Jason and Shelley Martinkus bravely shared their story in the Summer 2014 issue of Hello, Darling magazine. The issue of the magazine is called “The Privilege of Femininity.” We discussed a myriad of topics that shape and inform our understanding of what it means to be a woman, and we couldn’t skip by the topic of pornography in marriage. Their thoughtful article is an important topic, and we wanted to share their wise words again on the blog.
They want to share more about their journeys, but want to know what you’d like to hear about. Include a comment below with thoughts or questions about how we can continue the conversation about pornography, sexual addiction and marriage.
There were secrets even before the wedding.
He put up a good front, but in private, he watched pornography, talked to women in chat rooms and even met a woman in person while engaged.
She smiled in public, but behind closed doors she cringed at her own body. She couldn’t control her unruly hair or freckles, but she could control what she ate … so she didn’t — starving herself into what she hoped would be perfection.
Their dysfunctions kept the other at arm’s length — which fed their individual messes.
She suspected something was incredibly broken. He lied.
He believed the lies pornography was telling him about his wife’s body and asked her to dress more provocatively and have sex more often. She compromised her self-worth.
By the end of their first year of marriage, he had met three different women from the Internet, and was sexually addicted. She was caught in a never-ending mind game trying to figure out what was wrong with her.
Then, it all fell apart.
Jason: I was a jerk to Shelley. I was caught up in the lies of the pornography industry and my own addiction. When Shelley asked me about it, I manipulated her to explain it away.
Shelley: I suspected something wasn’t right one night when he didn’t answer his phone, and came home very late. Shortly after that, Jason told me that he almost had an affair, but wouldn’t discuss it further. Over and over and over again, I wondered what was wrong with me that he would want another woman. Maybe I wasn’t smart enough. Thin enough. Beautiful enough. Mostly, I wondered if I wasn’t sexy enough. So I became a sexy woman, wardrobe and all. I prostituted myself to my husband. I tried to save my marriage by using my body.
As I did this, my heart became bitter, resentful and unforgiving. I wanted to know the truth, and I demanded Jason tell me everything.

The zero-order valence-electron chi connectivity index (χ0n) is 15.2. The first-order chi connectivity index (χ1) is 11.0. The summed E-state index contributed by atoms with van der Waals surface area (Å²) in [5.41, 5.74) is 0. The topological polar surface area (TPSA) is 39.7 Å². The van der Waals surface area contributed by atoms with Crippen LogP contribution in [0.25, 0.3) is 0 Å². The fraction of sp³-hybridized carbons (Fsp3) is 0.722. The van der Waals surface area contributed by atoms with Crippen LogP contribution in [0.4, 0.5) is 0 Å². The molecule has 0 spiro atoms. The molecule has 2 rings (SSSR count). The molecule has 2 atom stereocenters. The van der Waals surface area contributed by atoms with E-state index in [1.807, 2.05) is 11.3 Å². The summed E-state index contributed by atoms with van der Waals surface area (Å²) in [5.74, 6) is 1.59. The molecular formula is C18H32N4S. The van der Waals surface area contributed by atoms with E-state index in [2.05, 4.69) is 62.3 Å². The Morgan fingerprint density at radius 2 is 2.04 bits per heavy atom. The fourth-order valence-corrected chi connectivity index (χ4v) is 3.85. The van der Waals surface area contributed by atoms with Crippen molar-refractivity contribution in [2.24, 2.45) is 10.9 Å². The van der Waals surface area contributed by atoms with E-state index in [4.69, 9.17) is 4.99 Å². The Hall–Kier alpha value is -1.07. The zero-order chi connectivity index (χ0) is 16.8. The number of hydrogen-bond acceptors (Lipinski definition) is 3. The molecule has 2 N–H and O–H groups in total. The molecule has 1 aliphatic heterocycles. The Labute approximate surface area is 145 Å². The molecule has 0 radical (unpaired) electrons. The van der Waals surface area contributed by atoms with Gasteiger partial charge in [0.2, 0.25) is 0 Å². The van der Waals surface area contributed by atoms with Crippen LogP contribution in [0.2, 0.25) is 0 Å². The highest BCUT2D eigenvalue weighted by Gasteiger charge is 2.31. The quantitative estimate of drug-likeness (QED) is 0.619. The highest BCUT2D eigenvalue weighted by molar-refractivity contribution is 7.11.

Jason: When Shelley demanded to know everything, I wrestled for a couple of days with whether or not to tell her. In the end, I decided to come clean because she deserved to know the truth. We were in the car on a seven hour drive when I told her everything.
Shelley: I quickly found out that it wasn’t just the one woman he’d told me about. There were more women. And chat rooms. And porn. I didn’t want him to stop talking. I wanted to know it all. I remember asking him questions. I just couldn’t believe this was my life.
One of Jason’s best days, when his secrets came into the light, was one of my worst days.
I was mostly in shock. I couldn’t believe it. I remember not knowing how to respond. I felt heartbroken. But more than anything, I was numb and in shock. I also felt, strangely enough, relieved. I had known there was something wrong for a long time, and now that the truth was out there, it meant I wasn’t crazy all of this time.
I made it very clear to Jason that I didn’t know whether or not I would stay married to him. Even if I left him, I knew that I would still have to work through all of the emotional baggage left over from the brokenness in our relationship. I felt that as long as he was taking steps in the right direction, it would be easier for us to do it together versus for me to do it alone.
Realizing I needed to forgive Jason was what gave me the courage to demand the truth. I couldn’t live perpetually with such a bitter and resentful heart. I knew that forgiveness was the golden ticket, but for most of the first year, I put forgiveness on a shelf. As time went on, and we continued to stay committed to counseling and processing with each other, my heart began to soften. There just came a point where I knew I needed to choose to forgive Jason. I knew that it wasn’t an emotion that I would simply feel. It was a choice. So 13 months in, I wrote Jason a letter of forgiveness.
We sat down on the couch, and I read the letter to him. And then I handed it to him and felt like forgiveness was complete for me. But I was mistaken. About 24 hours later, I began to feel those familiar pangs of bitterness in my heart as other memories entered the forefront of my mind.
“I’ve struggled with the ‘what ifs’ of the future and the ‘if onlys’ of the past. But focused on the present, I knew staying together was the best choice for me, for us.”
Jason: For me, receiving forgiveness has become a function of grace. I often think, I’ve been forgiven so much, what right do I have to hold a grudge against her? That helps me reorient myself to the bigger picture of restoration in our relationship.